Neuronal Pathways for Vision
Figure 9.16 shows the neuronal pathways that transmit signals generated by light from the time light enters the eye until it reaches the area of the brain where vision is perceived. The opticnerve leaves the eye and exits the orbit through the optic foramento enter the cranial cavity. Just inside the cranial cavity, the two optic nerves connect to each other at the optic chiasm (k ′ azm; crossing). Axons from the nasal (medial) part of each retina cross through the optic chiasm and project to the opposite side of the brain. Axons from the temporal (lateral) part of each retina pass through the optic nerves and project to the brain on the same side of the body without crossing.
Beyond the optic chiasm, the route of the ganglionic axons is through the two optic tracts (figure 9.16). Most of the optic tract axons terminate in the thalamus. Some axons do not termi-nate in the thalamus but separate from the optic tracts to termi-nate in the superior colliculi, the center for visual reflexes. An example of a visual reflex is turning the head and eyes toward a stimulus, such as a sudden noise or flash of light. Neurons from the thalamus form the fibers of the optic radiations, which project to the visual cortex in the occipital lobe of the cerebrum(figure 9.16). The visual cortex is the area of the cerebrum where vision is perceived.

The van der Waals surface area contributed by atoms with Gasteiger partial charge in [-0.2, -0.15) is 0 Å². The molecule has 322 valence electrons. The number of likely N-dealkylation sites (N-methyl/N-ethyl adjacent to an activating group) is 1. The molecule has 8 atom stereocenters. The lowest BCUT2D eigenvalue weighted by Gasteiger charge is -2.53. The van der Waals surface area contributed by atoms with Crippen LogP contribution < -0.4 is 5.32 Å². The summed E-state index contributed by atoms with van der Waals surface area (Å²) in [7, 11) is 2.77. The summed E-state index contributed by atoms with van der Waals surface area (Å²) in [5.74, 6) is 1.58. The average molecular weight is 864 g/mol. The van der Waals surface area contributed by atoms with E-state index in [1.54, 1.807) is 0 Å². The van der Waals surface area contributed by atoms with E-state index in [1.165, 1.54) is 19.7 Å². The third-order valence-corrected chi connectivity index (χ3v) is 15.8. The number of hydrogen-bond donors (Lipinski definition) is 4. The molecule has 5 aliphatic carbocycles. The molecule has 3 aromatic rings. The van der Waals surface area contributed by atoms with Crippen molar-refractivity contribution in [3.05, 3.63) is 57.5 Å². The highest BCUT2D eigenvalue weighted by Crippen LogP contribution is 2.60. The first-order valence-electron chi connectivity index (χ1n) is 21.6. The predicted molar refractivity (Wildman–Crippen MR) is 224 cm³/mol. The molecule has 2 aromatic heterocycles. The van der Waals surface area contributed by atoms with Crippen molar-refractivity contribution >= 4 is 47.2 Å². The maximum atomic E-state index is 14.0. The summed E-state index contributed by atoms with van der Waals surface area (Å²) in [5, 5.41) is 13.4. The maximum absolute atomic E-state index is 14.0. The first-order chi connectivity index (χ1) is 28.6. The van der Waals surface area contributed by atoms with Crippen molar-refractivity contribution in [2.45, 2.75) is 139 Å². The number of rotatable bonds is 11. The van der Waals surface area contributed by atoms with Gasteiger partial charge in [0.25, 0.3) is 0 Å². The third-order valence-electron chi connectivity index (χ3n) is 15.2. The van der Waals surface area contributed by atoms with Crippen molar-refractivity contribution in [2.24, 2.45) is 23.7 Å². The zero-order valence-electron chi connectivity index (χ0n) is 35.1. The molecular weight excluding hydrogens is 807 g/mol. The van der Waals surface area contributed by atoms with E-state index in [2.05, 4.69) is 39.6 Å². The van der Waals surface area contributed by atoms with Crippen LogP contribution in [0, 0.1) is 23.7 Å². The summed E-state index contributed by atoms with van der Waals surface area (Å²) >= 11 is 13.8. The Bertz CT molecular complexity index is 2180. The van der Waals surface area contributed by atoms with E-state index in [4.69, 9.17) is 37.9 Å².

The image seen by each eye is the visual field of that eye (figure 9.16a). Depth perception (three-dimensional, or binocular, vision) requires both eyes and occurs where the two visual fields overlap (figure 9.16c). Each eye sees a slightly different (mon-ocular) view of the same object. The brain then processes the two images into a three-dimensional view of the object. If only one eye is functioning, the view of the object is flat, much like viewing a photograph.